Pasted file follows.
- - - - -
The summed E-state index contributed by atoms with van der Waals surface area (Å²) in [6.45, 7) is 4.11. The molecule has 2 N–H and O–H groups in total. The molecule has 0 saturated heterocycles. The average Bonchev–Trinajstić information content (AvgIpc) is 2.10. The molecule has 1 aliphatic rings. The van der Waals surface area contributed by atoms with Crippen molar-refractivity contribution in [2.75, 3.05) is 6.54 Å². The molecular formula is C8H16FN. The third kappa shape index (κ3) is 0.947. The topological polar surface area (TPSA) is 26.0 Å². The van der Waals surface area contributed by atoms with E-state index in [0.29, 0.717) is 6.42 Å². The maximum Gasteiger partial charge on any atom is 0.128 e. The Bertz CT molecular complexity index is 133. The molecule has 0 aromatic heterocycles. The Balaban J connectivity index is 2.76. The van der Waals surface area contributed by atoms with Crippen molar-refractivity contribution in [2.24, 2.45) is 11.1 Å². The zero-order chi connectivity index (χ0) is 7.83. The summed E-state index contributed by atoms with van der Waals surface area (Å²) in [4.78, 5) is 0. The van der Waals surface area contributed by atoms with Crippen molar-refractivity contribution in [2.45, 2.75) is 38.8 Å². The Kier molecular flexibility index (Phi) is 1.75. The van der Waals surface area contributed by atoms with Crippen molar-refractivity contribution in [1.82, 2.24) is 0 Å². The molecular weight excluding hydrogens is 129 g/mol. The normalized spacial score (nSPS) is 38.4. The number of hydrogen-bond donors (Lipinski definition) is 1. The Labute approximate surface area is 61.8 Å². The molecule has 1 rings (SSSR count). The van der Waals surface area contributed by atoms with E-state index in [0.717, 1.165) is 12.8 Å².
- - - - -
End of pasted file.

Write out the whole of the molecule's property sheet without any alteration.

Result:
The summed E-state index contributed by atoms with van der Waals surface area (Å²) in [6.45, 7) is 4.11. The molecule has 2 N–H and O–H groups in total. The molecule has 0 saturated heterocycles. The average Bonchev–Trinajstić information content (AvgIpc) is 2.10. The molecule has 1 aliphatic rings. The van der Waals surface area contributed by atoms with Crippen molar-refractivity contribution in [2.75, 3.05) is 6.54 Å². The molecular formula is C8H16FN. The third kappa shape index (κ3) is 0.947. The topological polar surface area (TPSA) is 26.0 Å². The van der Waals surface area contributed by atoms with E-state index in [0.29, 0.717) is 6.42 Å². The maximum Gasteiger partial charge on any atom is 0.128 e. The Bertz CT molecular complexity index is 133. The molecule has 0 aromatic heterocycles. The Balaban J connectivity index is 2.76. The van der Waals surface area contributed by atoms with Crippen molar-refractivity contribution in [2.24, 2.45) is 11.1 Å². The zero-order chi connectivity index (χ0) is 7.83. The summed E-state index contributed by atoms with van der Waals surface area (Å²) in [4.78, 5) is 0. The van der Waals surface area contributed by atoms with Crippen molar-refractivity contribution in [2.45, 2.75) is 38.8 Å². The Kier molecular flexibility index (Phi) is 1.75. The van der Waals surface area contributed by atoms with Crippen molar-refractivity contribution in [1.82, 2.24) is 0 Å². The molecular weight excluding hydrogens is 129 g/mol. The normalized spacial score (nSPS) is 38.4. The number of hydrogen-bond donors (Lipinski definition) is 1. The Labute approximate surface area is 61.8 Å². The molecule has 1 rings (SSSR count). The van der Waals surface area contributed by atoms with E-state index in [0.717, 1.165) is 12.8 Å².